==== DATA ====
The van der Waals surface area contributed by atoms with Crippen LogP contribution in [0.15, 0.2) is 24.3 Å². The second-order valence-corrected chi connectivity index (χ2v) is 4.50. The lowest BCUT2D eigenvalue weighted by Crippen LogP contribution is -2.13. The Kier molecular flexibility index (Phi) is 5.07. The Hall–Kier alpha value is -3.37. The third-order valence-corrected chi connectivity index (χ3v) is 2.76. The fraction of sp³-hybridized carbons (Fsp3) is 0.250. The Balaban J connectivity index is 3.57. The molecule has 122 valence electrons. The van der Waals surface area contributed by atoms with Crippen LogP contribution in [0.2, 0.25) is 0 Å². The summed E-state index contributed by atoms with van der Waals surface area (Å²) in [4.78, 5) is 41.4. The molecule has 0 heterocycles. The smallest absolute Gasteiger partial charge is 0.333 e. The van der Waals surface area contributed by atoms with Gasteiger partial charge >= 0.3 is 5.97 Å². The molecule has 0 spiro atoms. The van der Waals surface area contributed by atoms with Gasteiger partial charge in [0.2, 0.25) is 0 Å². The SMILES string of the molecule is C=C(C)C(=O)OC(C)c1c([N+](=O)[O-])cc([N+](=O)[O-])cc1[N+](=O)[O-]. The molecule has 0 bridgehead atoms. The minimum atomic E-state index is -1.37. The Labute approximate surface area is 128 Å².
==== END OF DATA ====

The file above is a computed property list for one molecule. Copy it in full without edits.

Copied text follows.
The van der Waals surface area contributed by atoms with Crippen LogP contribution in [0.15, 0.2) is 24.3 Å². The second-order valence-corrected chi connectivity index (χ2v) is 4.50. The lowest BCUT2D eigenvalue weighted by Crippen LogP contribution is -2.13. The Kier molecular flexibility index (Phi) is 5.07. The Hall–Kier alpha value is -3.37. The third-order valence-corrected chi connectivity index (χ3v) is 2.76. The fraction of sp³-hybridized carbons (Fsp3) is 0.250. The Balaban J connectivity index is 3.57. The molecule has 122 valence electrons. The van der Waals surface area contributed by atoms with Crippen LogP contribution in [0.2, 0.25) is 0 Å². The summed E-state index contributed by atoms with van der Waals surface area (Å²) in [4.78, 5) is 41.4. The molecule has 0 heterocycles. The smallest absolute Gasteiger partial charge is 0.333 e. The van der Waals surface area contributed by atoms with Gasteiger partial charge >= 0.3 is 5.97 Å². The molecule has 0 spiro atoms. The van der Waals surface area contributed by atoms with Gasteiger partial charge in [0.2, 0.25) is 0 Å². The SMILES string of the molecule is C=C(C)C(=O)OC(C)c1c([N+](=O)[O-])cc([N+](=O)[O-])cc1[N+](=O)[O-]. The molecule has 0 bridgehead atoms. The minimum atomic E-state index is -1.37. The Labute approximate surface area is 128 Å².